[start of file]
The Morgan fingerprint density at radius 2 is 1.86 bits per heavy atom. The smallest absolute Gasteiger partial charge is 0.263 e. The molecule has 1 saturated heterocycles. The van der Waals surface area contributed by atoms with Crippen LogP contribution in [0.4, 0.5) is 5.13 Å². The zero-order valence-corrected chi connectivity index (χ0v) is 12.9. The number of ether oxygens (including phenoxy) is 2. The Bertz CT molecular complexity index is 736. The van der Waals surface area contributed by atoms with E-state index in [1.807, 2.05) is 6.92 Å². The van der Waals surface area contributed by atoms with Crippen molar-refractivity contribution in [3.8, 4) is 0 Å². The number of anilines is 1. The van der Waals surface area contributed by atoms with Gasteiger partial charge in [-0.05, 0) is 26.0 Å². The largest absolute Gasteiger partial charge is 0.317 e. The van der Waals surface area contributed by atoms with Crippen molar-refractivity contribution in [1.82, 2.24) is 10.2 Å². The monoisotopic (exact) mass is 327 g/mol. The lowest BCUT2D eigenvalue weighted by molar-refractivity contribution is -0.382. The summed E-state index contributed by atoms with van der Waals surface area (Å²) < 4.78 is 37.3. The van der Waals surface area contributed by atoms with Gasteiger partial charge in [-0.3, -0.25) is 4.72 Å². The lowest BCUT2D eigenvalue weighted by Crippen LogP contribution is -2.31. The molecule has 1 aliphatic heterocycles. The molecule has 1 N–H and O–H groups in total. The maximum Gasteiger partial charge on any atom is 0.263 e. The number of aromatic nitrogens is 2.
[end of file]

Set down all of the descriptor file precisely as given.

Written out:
The Morgan fingerprint density at radius 2 is 1.86 bits per heavy atom. The smallest absolute Gasteiger partial charge is 0.263 e. The molecule has 1 saturated heterocycles. The van der Waals surface area contributed by atoms with Crippen LogP contribution in [0.4, 0.5) is 5.13 Å². The zero-order valence-corrected chi connectivity index (χ0v) is 12.9. The number of ether oxygens (including phenoxy) is 2. The Bertz CT molecular complexity index is 736. The van der Waals surface area contributed by atoms with E-state index in [1.807, 2.05) is 6.92 Å². The van der Waals surface area contributed by atoms with Crippen molar-refractivity contribution in [3.8, 4) is 0 Å². The number of anilines is 1. The van der Waals surface area contributed by atoms with Gasteiger partial charge in [-0.05, 0) is 26.0 Å². The largest absolute Gasteiger partial charge is 0.317 e. The van der Waals surface area contributed by atoms with Crippen molar-refractivity contribution in [1.82, 2.24) is 10.2 Å². The monoisotopic (exact) mass is 327 g/mol. The lowest BCUT2D eigenvalue weighted by molar-refractivity contribution is -0.382. The summed E-state index contributed by atoms with van der Waals surface area (Å²) < 4.78 is 37.3. The van der Waals surface area contributed by atoms with Gasteiger partial charge in [-0.3, -0.25) is 4.72 Å². The lowest BCUT2D eigenvalue weighted by Crippen LogP contribution is -2.31. The molecule has 1 aliphatic heterocycles. The molecule has 1 N–H and O–H groups in total. The maximum Gasteiger partial charge on any atom is 0.263 e. The number of aromatic nitrogens is 2.